Can we “like” our way to greater wisdom and peace? Or even to just to some deeper measure of happiness? These questions came to me as I was scrolling through Instagram posts the other day. On my Neural Buddhist account, I mainly follow people who focus on Zen and meditation, and science-related accounts that I find interesting from a Buddhist perspective. On any given day, I come across many meaningful, heartfelt posts by teachers and by other practitioners who I respect.
For example, the short poem below, by punkrocksadhana, struck me as a beautiful image of the very concrete ways that all things in this world are deeply interconnected:
In my own posts on Instagram and Facebook, I have tried to share teachings that I have found personally meaningful, and which I think might be helpful to others. And, I’ve also shared posts that distill some of my essays on my own Zen practice (like the post below). I am left wondering, though, what the benefit of this kind of engagement on social media is for our practice, much less for our mental health in general.
Over the past few months, my interactions with others on Instagram and Facebook have mainly been “liking” or “loving” posts, or sharing a post as a story. In total, these interactions have been fleeting, delicate moments. Like a bubble hanging in the air, they may be beautiful, but most disappeared without leaving a lasting trace.
I wrote recently about the connections between rituals and habits, and the importance of engaging fully in our daily habitual behaviors, rather than falling into autopilot. But, when I turned my attention back to my own use of social media, I found that I was often not acting mindfully, but had fallen more into a mindless habit. And, I was not really surprised at this fact – like many, I usually expect that high levels of use of social media could be unhealthy (or at least, is not likely to make people happier, on average!). So, how then should we approach social media? And, is social media fundamentally unwholesome (in the sense of supporting our practice)?
It does seem that the core mechanics that draw us in to engage with social media are not ones that naturally support our practice. As we look around Facebook, Instagram and similar platforms, we are most likely to find those voices that appeal broadly, and that appeal to those who we already agree with. And, our attention, and our very sense of value, can be drawn in toward posts that receive a strong response. This can certainly be unhealthy, as it can skew our sense of what messages are meaningful, or one may become distraught to find that their own heartfelt expressions receive little or no response. And, as I found in my own life, the type of engagement we see may also be superficial, fleeting.
What then are our options? We could certainly pull back from these social spaces, and work to invest our energy into healthier, more humane forms of interaction. That may be the right answer for many people, but I have remained on Facebook and Instagram simply because they are places where many people spend some of their time. But, if we stay in these spaces, how can we become habitually mindful of the ways that we can be trapped by social media, and work to promote more wholesome engagement?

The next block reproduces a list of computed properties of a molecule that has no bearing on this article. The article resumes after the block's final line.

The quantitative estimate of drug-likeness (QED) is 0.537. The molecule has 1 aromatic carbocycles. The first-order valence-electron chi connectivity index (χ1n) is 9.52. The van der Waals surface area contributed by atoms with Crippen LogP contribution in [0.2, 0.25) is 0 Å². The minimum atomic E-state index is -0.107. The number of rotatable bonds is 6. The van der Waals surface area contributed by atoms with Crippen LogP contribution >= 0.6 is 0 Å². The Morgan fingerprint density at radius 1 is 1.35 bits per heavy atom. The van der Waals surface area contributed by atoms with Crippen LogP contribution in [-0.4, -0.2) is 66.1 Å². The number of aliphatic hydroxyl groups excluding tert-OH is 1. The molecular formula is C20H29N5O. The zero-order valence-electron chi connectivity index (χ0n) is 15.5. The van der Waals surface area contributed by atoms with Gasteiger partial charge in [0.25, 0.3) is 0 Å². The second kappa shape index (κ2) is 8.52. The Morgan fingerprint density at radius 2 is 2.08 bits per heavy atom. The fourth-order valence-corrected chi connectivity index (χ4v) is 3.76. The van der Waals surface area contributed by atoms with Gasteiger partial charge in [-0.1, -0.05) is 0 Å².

In my own practice, I have made a few changes to how I use social media (and, I am focusing here especially on my neuralbuddhist accounts – for my personal accounts, I appreciate this advice from Alanna Blundo).
First, in all of my accounts, I have hidden the number of “likes” that posts receive (if you are interested, here are some tips for how to turn off likes for Instagram and Facebook posts). These options are not perfect, but it can be very helpful to not immediately see the number of people who have “liked” a post.
Second, when I scroll through social media, I try to hold the intention to engage deeply with at least one post. I may “like” several posts on Instagram, but I also to make a comment that responds to one post that resonates with me. And, I consider how I can take that teaching with me into the rest of my day. Instead of repeating the habit of superficial engagement, I am working to build a new habit of seeing these posts as a call to mindfulness. This helps connect my time on social media to the whole of my practice.
Third, for the posts I make on social media, I am working to focus my attention to my goals. Instead of focusing on the reactions (the number of likes and such) on Facebook or Instagram, I am focusing on the number of people who engage more deeply – commenting (thoughtfully!) and those who actually engage further. It doesn’t matter, really, how many people reacted to a post.
The key question for me is how many people interacted more deeply – commenting on the post, and finding the longer essays (such as this one) that the post attempts to summarize. That proportion, the number who engage more deeply, will always be much smaller than the number who like a post, but it is the most important point for me.
All-in-all, the total number of people who read an of my essays may be small, but I am always encouraged to find that a few people found my essays (like this one). And, I hope that even one person may take what I wrote to heart, and that it might encourage them in their own practice, in the same way that I have been encouraged by others. If so, then social media can be of some benefit, within the larger context of the whole of our practice.